For sure! It may also be a way to delegitimize the genre in some ways. Again this not to say there isn’t a market for it I just think romance as a genre is far more than the “clean” or “dirty” labels that this term restricts it to.


I haven’t heard the phrase clean romance before but I don’t like its implication that if sex is involved it is dirty.

Amy R

I dislike the term “clean romance” and won’t read a book marketed that way. I’m good with closed door book as it’s the story I’m more interested in so the level of sex in the book isn’t that important to me.

Melanie Jayne

This is a topic that makes my blood boil. The first time that I saw the term “Clean Romance” it was in a submission call and I thought it meant that we should submit a manuscript that was error-free, formatted correctly and spell-checked. Wow was I wrong. I cannot believe that in 2018, we are still saddled with the stigma that sex and sexuality are somehow dirty with the implication that it is wrong. Why are we still allowing our wants and needs to be marginalized? We have stamped out Mommy-Porn and it has been years since I was described… Read more »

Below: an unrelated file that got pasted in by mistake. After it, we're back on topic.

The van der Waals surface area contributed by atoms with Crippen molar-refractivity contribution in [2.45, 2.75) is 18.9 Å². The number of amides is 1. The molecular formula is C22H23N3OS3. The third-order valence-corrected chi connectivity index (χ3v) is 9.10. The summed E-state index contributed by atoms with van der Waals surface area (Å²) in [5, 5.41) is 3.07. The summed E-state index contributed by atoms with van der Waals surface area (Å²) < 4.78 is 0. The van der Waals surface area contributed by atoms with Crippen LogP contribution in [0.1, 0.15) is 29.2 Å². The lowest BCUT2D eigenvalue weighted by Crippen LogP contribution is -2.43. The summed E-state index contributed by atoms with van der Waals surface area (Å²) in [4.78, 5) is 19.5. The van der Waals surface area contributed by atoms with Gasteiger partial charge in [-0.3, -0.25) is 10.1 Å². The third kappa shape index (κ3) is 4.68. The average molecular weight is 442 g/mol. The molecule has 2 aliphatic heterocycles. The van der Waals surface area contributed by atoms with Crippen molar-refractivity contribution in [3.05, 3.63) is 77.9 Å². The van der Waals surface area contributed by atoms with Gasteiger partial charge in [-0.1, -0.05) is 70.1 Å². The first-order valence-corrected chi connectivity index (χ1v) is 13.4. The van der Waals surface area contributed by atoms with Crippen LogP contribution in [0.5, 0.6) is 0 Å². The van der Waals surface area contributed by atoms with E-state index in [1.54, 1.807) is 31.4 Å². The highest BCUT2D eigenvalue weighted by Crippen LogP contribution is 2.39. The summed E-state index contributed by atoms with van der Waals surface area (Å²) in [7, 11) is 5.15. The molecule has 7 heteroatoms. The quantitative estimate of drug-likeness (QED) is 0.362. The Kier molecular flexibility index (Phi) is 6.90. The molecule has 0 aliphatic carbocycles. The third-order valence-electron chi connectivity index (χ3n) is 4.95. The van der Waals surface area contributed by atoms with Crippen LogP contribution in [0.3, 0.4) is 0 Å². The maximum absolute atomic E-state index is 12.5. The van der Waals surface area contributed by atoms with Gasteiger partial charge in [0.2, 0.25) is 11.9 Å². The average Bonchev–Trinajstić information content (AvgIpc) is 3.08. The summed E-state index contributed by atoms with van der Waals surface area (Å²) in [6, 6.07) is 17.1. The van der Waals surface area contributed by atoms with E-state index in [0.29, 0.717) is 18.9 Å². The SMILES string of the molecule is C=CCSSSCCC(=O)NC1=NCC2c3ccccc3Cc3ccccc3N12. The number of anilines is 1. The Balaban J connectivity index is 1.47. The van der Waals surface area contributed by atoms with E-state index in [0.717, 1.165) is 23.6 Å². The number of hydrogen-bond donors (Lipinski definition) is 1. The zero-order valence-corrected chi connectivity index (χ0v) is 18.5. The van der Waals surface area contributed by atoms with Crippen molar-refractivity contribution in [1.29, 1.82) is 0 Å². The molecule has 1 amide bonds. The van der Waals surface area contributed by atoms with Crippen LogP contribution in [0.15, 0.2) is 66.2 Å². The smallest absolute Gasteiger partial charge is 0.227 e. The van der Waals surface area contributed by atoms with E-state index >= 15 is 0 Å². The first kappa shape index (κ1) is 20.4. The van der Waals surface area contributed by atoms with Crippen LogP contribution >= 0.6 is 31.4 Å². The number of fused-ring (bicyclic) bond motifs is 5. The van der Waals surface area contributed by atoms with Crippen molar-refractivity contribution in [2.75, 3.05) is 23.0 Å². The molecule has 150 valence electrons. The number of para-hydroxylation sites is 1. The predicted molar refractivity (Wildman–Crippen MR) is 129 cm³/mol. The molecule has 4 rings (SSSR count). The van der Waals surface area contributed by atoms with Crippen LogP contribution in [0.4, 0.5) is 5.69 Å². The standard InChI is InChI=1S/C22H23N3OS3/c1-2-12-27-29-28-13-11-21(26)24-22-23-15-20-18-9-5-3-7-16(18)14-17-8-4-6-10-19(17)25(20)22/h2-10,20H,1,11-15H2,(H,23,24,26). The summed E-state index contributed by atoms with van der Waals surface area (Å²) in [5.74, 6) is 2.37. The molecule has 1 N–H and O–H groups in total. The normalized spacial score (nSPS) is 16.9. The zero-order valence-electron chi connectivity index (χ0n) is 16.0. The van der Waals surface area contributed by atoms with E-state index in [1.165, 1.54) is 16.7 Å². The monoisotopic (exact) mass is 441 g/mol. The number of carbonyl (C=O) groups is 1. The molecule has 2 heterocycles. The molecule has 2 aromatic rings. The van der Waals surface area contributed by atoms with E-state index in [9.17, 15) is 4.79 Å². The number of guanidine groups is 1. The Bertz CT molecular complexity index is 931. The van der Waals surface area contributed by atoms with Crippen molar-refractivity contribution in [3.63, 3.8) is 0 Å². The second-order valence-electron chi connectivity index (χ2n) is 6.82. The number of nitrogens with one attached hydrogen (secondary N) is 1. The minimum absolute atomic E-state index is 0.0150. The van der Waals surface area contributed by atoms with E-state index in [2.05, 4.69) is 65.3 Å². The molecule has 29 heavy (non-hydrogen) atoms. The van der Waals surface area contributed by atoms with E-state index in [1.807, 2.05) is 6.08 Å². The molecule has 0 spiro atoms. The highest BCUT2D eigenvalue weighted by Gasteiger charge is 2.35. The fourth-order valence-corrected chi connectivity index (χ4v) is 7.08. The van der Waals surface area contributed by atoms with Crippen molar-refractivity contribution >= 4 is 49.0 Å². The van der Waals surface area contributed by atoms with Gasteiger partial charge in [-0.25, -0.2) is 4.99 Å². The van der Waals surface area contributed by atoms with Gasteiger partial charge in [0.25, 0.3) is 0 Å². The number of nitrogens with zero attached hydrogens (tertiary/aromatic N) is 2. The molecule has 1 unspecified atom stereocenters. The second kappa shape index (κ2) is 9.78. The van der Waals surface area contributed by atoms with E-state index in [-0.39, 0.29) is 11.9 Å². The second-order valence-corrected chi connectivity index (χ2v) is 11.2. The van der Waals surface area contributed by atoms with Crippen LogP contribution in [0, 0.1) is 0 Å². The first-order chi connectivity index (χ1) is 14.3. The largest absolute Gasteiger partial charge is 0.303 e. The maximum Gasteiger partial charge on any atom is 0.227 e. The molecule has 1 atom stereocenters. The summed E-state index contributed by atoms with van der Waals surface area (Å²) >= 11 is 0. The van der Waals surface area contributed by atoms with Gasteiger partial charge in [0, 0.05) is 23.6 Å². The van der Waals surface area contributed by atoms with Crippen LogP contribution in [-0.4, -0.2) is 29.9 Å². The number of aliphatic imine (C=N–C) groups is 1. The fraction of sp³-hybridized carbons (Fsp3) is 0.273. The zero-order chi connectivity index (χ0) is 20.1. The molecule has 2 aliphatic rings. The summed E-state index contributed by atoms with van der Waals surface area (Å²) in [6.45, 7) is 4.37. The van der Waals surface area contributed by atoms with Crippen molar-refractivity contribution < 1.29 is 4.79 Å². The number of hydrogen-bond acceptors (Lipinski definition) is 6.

Well said!

Sophia Rose

I was just about to say that I use the term ‘sweet’ romance because I find the term ‘clean’ problematic for the same reason, but there it was in your last paragraph. LOL

Geralynn Ross

I completely agree with idea that clean sounds judgy. There is a segment of readers that call sexy books trashy. I seen reviews that were down right hostile that the book had a :dirty” scene in it.

Under the Covers Book Blog

The reviews are soooo hostile.